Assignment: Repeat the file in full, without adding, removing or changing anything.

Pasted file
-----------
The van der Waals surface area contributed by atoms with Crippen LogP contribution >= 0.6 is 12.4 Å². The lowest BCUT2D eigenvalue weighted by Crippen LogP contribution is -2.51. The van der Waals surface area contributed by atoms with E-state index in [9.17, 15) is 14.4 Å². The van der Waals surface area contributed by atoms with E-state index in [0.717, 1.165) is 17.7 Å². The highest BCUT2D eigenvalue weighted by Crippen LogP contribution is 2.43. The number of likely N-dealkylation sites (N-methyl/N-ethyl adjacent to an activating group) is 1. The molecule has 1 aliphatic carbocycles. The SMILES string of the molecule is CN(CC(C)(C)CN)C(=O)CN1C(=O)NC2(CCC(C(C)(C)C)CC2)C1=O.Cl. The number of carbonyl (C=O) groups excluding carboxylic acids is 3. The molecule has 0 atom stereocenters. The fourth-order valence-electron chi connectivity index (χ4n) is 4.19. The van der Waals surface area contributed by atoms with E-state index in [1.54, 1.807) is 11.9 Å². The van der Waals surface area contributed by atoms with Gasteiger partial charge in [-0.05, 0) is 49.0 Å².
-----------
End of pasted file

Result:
The van der Waals surface area contributed by atoms with Crippen LogP contribution >= 0.6 is 12.4 Å². The lowest BCUT2D eigenvalue weighted by Crippen LogP contribution is -2.51. The van der Waals surface area contributed by atoms with E-state index in [9.17, 15) is 14.4 Å². The van der Waals surface area contributed by atoms with E-state index in [0.717, 1.165) is 17.7 Å². The highest BCUT2D eigenvalue weighted by Crippen LogP contribution is 2.43. The number of likely N-dealkylation sites (N-methyl/N-ethyl adjacent to an activating group) is 1. The molecule has 1 aliphatic carbocycles. The SMILES string of the molecule is CN(CC(C)(C)CN)C(=O)CN1C(=O)NC2(CCC(C(C)(C)C)CC2)C1=O.Cl. The number of carbonyl (C=O) groups excluding carboxylic acids is 3. The molecule has 0 atom stereocenters. The fourth-order valence-electron chi connectivity index (χ4n) is 4.19. The van der Waals surface area contributed by atoms with E-state index in [1.54, 1.807) is 11.9 Å². The van der Waals surface area contributed by atoms with Gasteiger partial charge in [-0.05, 0) is 49.0 Å².